I think what we are seeing is a continuation and indeed intensification of Project Fear by the Remainers. It has little to do with reality sinking in as you put, because we don’t know what the reality is. It’s just an attempt to try and get the British people to change their minds. It’s interesting that Tusk said yesterday that we could always change our minds, confirming my view that the EU is desperate that we don’t leave, because of course it could be the beginning of the end of the EU project. I suspect there is some form of collusion between the EU and some in the Remain camp. No evidence but that’s how it “smells” to me.

    “ In a stormy sea full of sharks, you’re better off in a leaky boat than swimming on your own.”

    Loved your analogy, but I think many would see the EU as the sea of sharks and the UK as the leaky boat. What we need to do is beach her, repair the leaks and sail of to a golden future.

    I have never had any illusions about Politicians and indeed the voters so anything is possible and I certainly agree with David Davis. That is why I have always said I would support the holding of a referendum to rejoin the EU at some time in the future once we have left provided public opinion was clearly in favour.

  15. Trevor Warne

    Thanks for the link. I think that’s about as good as the Tories could expect at the moment. The country remains totally divided on Brexit with no significasnt movement either way, the Tories are still seen as the best party to negotiate it but are not seeing to be doing well at that so far. Hardly surprising since the negotiations only began on Monday last.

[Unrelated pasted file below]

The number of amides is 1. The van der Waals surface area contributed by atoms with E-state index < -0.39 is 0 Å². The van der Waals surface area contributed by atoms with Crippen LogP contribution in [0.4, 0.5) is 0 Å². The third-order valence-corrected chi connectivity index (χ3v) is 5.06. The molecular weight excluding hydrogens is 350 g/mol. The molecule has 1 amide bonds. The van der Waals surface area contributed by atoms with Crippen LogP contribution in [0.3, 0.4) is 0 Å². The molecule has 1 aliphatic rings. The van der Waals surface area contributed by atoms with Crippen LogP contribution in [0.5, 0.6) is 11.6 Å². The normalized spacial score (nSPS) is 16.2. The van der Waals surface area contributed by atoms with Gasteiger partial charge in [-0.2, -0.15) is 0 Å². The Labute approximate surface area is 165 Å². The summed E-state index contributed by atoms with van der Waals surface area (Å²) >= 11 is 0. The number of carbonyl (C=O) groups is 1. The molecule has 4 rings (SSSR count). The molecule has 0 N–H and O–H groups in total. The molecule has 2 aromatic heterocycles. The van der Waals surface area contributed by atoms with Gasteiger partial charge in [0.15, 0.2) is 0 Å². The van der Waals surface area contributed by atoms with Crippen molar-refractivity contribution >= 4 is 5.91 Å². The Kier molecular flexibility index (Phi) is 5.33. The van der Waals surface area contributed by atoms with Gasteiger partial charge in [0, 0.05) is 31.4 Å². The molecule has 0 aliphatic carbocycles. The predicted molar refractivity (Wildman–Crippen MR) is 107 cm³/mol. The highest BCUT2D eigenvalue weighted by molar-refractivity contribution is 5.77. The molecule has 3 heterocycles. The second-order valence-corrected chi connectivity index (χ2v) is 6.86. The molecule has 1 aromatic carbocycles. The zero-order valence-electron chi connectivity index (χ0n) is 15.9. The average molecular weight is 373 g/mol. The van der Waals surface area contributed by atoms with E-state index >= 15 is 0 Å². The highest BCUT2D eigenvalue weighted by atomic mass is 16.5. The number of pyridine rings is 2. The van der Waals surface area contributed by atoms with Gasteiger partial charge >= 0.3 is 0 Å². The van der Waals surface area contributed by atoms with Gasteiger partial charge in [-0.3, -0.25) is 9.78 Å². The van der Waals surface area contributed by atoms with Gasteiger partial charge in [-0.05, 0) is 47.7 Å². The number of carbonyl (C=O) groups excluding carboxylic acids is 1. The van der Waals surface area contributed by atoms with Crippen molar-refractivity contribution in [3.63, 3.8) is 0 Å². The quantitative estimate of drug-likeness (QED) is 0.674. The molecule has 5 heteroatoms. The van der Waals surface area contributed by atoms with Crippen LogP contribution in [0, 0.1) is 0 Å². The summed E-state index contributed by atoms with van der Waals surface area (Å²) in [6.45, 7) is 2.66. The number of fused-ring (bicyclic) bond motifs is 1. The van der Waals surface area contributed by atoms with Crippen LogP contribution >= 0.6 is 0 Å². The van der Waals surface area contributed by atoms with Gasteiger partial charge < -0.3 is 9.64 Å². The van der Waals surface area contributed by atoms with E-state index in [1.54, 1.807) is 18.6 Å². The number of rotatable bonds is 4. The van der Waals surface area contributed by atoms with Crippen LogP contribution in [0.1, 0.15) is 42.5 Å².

I am surprised Labour lead on unemployment as I think their manifesto would lead to a significant increase in unemployment but that’s just IMO of course.

  16. CARFREW

    Thanks for the Thunderer snippets. I couldn’t live with myself if I paid a Murdoch organisation anything, but have their free daily email which allows viewing two full articles per week if you register.

    Today’s “Border is a special case, Coveney tells Europe” was my choice and includes:

    Mr Coveney[*], who met Mr Barnier on Wednesday, said that an unprecedented “political solution” was needed to keep the status quo and an effectively invisible frontier. “What we are insisting on achieving is a special status for Northern Ireland that allows the interaction on this island, as is currently the case, to be maintained,” he said.

    “It is not so much about a soft or hard border, it is about an invisible border effectively. To achieve that, we need to draw up a political solution here as well as a technical and practical one, which doesn’t really have any precedent in the European Union. This is not going to be a straightforward problem to solve.”